Sara Corriveau

My imagery focuses on the creation of new spaces as well as the juxtaposition of organic and structural forms. My use of traditional feminine methods (such as sewing and weaving) stem from the necessity to reclaim skills that were not passed down to me but were expected within my role as a woman. The layering of these techniques creates a sense of depth, and suggests a constructed environment. My hand sewn tears and stitching cohere the organic forms with structured grids to develop a matrix in flux. These images shift between body and habitation portraying the strain of filling space, bursting and being pulled back together.

In both my print and my painting practice I place my work into spaces and manipulate the inherent architecture and how I can make my art conform when it’s so clearly disjointed. My aim is to explore what separates craft from fine art and what it takes to turn bad craft into fine art. As a woman inspired by other female artists, I repeatedly ask myself the difficult question of how I fit into this tradition and my role as a woman in a society where these methods and outcomes are expected of me. I’ve begun using my art as a way to physically display the mental territory I’ve formed for myself to deal with a lack of belonging. Producing these spaces is a reclamation of the method and my space within society both physically and metaphorically.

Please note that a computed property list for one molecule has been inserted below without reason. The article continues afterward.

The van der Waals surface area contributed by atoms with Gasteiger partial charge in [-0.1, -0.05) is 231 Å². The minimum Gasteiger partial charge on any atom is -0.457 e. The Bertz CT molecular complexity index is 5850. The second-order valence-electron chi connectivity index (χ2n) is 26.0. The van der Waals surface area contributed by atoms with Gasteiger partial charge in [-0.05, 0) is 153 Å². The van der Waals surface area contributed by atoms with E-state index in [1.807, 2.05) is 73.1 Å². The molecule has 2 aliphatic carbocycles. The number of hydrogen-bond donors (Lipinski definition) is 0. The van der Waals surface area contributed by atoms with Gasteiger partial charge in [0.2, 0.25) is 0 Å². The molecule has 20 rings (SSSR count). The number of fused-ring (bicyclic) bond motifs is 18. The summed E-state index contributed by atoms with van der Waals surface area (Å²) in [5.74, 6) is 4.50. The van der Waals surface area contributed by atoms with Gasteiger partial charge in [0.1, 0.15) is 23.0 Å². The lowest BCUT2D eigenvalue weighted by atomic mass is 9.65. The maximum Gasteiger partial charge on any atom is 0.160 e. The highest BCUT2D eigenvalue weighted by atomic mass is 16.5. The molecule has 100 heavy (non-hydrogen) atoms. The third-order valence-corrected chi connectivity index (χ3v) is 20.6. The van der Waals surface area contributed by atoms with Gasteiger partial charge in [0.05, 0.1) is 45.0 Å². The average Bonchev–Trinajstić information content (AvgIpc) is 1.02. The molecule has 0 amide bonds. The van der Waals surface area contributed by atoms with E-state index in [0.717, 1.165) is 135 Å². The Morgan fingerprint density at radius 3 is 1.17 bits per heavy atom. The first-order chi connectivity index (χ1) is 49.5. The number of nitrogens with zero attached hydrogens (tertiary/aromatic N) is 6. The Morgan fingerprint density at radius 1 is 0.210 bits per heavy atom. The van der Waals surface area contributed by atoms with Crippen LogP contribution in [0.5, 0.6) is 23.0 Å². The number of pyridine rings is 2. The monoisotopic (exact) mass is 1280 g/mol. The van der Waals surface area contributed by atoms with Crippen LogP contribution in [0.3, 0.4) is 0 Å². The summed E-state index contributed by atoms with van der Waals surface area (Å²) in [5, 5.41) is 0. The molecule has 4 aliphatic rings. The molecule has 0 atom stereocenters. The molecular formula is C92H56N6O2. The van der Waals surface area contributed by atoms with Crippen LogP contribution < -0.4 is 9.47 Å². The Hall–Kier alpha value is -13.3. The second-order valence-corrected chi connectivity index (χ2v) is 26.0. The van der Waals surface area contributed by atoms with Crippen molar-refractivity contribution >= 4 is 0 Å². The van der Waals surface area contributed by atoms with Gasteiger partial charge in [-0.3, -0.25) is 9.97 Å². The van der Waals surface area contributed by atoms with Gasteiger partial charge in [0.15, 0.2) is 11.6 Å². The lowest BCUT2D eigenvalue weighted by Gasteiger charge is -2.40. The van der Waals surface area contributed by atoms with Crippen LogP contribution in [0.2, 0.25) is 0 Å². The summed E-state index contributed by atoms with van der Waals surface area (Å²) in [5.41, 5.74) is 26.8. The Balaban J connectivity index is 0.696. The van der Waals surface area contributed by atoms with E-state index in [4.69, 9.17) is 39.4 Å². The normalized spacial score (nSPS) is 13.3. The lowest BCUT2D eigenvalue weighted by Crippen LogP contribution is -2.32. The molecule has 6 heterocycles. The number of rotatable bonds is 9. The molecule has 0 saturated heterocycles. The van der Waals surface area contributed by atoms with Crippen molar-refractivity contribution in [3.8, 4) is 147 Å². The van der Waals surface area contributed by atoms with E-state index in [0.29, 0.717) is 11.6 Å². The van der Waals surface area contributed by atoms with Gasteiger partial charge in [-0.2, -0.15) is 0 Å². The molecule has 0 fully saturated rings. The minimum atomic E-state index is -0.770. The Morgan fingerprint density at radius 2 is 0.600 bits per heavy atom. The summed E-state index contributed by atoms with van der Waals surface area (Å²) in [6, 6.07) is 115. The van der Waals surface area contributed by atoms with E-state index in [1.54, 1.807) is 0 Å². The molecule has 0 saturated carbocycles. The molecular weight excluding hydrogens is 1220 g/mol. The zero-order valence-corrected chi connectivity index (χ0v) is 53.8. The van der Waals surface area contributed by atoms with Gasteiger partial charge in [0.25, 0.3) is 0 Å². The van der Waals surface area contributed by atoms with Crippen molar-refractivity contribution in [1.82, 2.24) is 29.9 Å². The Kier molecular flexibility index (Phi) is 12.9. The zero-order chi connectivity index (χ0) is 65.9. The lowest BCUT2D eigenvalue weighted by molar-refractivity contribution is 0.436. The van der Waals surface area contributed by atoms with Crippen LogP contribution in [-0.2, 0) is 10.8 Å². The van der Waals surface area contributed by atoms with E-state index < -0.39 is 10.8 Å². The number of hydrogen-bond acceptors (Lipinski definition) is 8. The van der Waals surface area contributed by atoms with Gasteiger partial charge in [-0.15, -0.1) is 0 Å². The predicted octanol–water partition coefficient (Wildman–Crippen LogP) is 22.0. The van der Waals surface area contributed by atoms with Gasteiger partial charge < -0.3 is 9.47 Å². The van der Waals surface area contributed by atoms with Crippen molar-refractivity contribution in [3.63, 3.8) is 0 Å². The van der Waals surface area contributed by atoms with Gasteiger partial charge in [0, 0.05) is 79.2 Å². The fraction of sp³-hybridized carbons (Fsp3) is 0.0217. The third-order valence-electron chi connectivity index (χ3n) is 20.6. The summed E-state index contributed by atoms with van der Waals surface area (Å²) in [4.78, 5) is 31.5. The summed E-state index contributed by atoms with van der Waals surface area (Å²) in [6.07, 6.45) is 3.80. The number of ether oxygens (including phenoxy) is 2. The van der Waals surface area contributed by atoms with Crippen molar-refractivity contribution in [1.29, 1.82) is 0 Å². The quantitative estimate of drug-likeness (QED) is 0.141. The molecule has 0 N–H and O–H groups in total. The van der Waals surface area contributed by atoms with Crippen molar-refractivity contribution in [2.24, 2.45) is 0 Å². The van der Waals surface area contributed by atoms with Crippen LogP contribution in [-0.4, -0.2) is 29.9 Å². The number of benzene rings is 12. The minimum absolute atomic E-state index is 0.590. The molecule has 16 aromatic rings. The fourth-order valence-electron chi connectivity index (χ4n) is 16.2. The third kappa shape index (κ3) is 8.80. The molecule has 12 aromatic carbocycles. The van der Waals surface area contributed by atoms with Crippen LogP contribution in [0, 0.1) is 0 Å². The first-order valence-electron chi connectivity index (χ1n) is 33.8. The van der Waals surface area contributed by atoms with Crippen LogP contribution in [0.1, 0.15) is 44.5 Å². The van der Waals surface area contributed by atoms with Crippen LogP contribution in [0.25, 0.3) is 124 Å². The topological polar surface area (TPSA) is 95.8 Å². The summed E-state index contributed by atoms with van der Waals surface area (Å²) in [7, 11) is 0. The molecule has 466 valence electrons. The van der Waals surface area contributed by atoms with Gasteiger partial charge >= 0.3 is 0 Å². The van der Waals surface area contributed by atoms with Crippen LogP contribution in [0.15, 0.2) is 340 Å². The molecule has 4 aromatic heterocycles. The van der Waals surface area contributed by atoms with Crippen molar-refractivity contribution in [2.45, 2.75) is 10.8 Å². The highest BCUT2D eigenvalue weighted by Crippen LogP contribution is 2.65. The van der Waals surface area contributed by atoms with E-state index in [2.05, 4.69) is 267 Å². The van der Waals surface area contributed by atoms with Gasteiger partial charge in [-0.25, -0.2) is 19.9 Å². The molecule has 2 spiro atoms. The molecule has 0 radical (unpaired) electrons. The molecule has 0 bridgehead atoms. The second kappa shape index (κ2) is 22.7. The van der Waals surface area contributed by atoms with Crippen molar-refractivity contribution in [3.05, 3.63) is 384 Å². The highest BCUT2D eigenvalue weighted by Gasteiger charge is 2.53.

The Pickle Jar, CMYK silkscreen on wood. 20” x 24” 2017

Home Economist, oil on canvas, 3’ x 4’, 2019

Friends Around Fire, oil on canvas. 20”x24” 2018

Printed Wallpaper, collagraph and relief on hand sewn paper. 5.5’x11’, 2020